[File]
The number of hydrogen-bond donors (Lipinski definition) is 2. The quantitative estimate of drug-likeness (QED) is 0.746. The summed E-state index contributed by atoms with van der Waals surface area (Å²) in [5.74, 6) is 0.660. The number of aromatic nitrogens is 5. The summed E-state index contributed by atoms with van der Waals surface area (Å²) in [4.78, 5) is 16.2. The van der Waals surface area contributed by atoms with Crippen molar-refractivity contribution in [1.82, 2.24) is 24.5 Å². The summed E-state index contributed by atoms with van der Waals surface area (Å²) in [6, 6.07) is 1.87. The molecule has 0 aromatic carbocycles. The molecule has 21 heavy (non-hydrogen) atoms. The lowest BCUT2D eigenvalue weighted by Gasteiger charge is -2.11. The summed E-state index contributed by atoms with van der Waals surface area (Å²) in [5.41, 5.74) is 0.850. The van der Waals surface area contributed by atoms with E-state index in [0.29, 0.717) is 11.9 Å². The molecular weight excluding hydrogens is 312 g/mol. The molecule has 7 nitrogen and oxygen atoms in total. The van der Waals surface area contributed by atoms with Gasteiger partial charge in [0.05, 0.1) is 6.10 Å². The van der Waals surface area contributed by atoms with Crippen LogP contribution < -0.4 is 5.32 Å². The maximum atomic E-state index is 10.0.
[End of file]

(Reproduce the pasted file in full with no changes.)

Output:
The number of hydrogen-bond donors (Lipinski definition) is 2. The quantitative estimate of drug-likeness (QED) is 0.746. The summed E-state index contributed by atoms with van der Waals surface area (Å²) in [5.74, 6) is 0.660. The number of aromatic nitrogens is 5. The summed E-state index contributed by atoms with van der Waals surface area (Å²) in [4.78, 5) is 16.2. The van der Waals surface area contributed by atoms with Crippen molar-refractivity contribution in [1.82, 2.24) is 24.5 Å². The summed E-state index contributed by atoms with van der Waals surface area (Å²) in [6, 6.07) is 1.87. The molecule has 0 aromatic carbocycles. The molecule has 21 heavy (non-hydrogen) atoms. The lowest BCUT2D eigenvalue weighted by Gasteiger charge is -2.11. The summed E-state index contributed by atoms with van der Waals surface area (Å²) in [5.41, 5.74) is 0.850. The van der Waals surface area contributed by atoms with E-state index in [0.29, 0.717) is 11.9 Å². The molecular weight excluding hydrogens is 312 g/mol. The molecule has 7 nitrogen and oxygen atoms in total. The van der Waals surface area contributed by atoms with Gasteiger partial charge in [0.05, 0.1) is 6.10 Å². The van der Waals surface area contributed by atoms with Crippen LogP contribution < -0.4 is 5.32 Å². The maximum atomic E-state index is 10.0.